The nurses are striking again.
In 2018 tens of thousands of them took to the streets, frustrated with pay and working conditions.
They eventually agreed to a pay deal, but three years later industrial action is back on - nurses went on strike last month and three more disruptions are planned in the next three months.
Today The Detail's Jessie Chiang talks to RNZ health correspondent Rowan Quinn about why it's come to this.
"I think what they're feeling is that, they really stepped up during covid," she says.
"They were the people on the frontline. Then a lot of them, even when covid's not in the country, their everyday jobs are trickier now because there are all these extra covid precautions."
Quinn also talks about the pay difference between the public and private sectors, and explains the pay deal that was agreed to in 2018, which included a commitment to look at pay equity issues.
But pay equity still hasn't happened and Quinn says there's the question of whether these strikes would be going ahead if it had been resolved.
The main union negotiating a deal with District Health Boards (DHBs) is the New Zealand Nurses Organisation (NZNO) and they're asking for a 17 percent pay rise for members across all levels – which is what they believe equity would amount to.
The DHBs have offered pay increases between 0.9 and 12.2 percent with those on lower salaries getting the largest increases.
The NZNO, which represents about 30,000 DHB nurses, has voted to strike on July 29 for 24 hours, eight hours on August 19 and another 24-hour strike on September 9 if an agreement isn't sorted.
The other big concern for nurses is staffing - the shortages are huge, and the lure of overseas offers is tempting.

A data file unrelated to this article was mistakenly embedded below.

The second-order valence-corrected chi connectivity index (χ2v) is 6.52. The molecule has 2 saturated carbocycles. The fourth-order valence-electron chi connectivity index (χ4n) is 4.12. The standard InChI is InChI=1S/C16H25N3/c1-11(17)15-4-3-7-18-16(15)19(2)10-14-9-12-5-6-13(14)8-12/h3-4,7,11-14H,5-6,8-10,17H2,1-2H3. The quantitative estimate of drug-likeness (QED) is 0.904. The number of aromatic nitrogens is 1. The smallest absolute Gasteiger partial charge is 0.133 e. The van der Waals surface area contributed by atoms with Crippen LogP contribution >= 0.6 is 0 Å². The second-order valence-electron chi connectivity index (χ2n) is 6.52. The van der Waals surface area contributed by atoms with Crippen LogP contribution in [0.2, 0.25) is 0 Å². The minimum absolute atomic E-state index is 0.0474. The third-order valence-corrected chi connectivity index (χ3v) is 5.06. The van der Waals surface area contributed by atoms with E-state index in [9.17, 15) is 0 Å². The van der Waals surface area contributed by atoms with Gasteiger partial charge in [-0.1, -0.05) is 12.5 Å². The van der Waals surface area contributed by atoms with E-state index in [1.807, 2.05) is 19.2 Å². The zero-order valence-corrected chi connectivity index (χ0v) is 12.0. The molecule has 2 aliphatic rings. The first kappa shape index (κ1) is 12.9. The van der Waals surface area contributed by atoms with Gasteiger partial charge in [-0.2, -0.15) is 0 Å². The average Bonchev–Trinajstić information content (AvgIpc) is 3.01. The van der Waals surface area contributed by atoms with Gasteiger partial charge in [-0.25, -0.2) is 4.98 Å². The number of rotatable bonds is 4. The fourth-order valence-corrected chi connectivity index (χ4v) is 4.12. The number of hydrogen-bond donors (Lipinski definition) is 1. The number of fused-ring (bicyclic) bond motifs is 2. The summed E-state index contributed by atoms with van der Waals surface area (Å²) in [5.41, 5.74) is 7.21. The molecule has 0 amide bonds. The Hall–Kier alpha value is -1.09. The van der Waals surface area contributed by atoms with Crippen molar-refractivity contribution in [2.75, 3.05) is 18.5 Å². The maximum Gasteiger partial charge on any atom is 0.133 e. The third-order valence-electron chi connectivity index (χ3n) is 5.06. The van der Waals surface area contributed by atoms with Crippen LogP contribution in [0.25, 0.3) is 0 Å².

"On the North Shore they were having to call off surgery because there was a shortage of theatre nurses," says Quinn.
"Waitematā DHB, they've been trying to recruit 100 nurses this year and they're really struggling."
The Detail also speaks to an NZNO union delegate who's been working as a nurse in Auckland for the past 20 years.
"You'd be looking at about every shift that you're trying to plug a gap, so people are either extending into the next shift to cover it or someone's coming in on their day off," he says.
"Something a lot of us are doing now is, you're getting ready for work and you're thinking, what is it going to be like when you get in there?"
The senior nurse describes the assaults and verbal abuse that staff are subjected to, and the struggle of feeling like you haven't done your best for your patients.
"You can have a really hard shift but if you can walk out the door and think I did a really good job, then it's ok. But it's when - and we all do it - we all come home and think I should have done this and I wanted to do that and I was really short with that patient, but there's nothing you can do about it."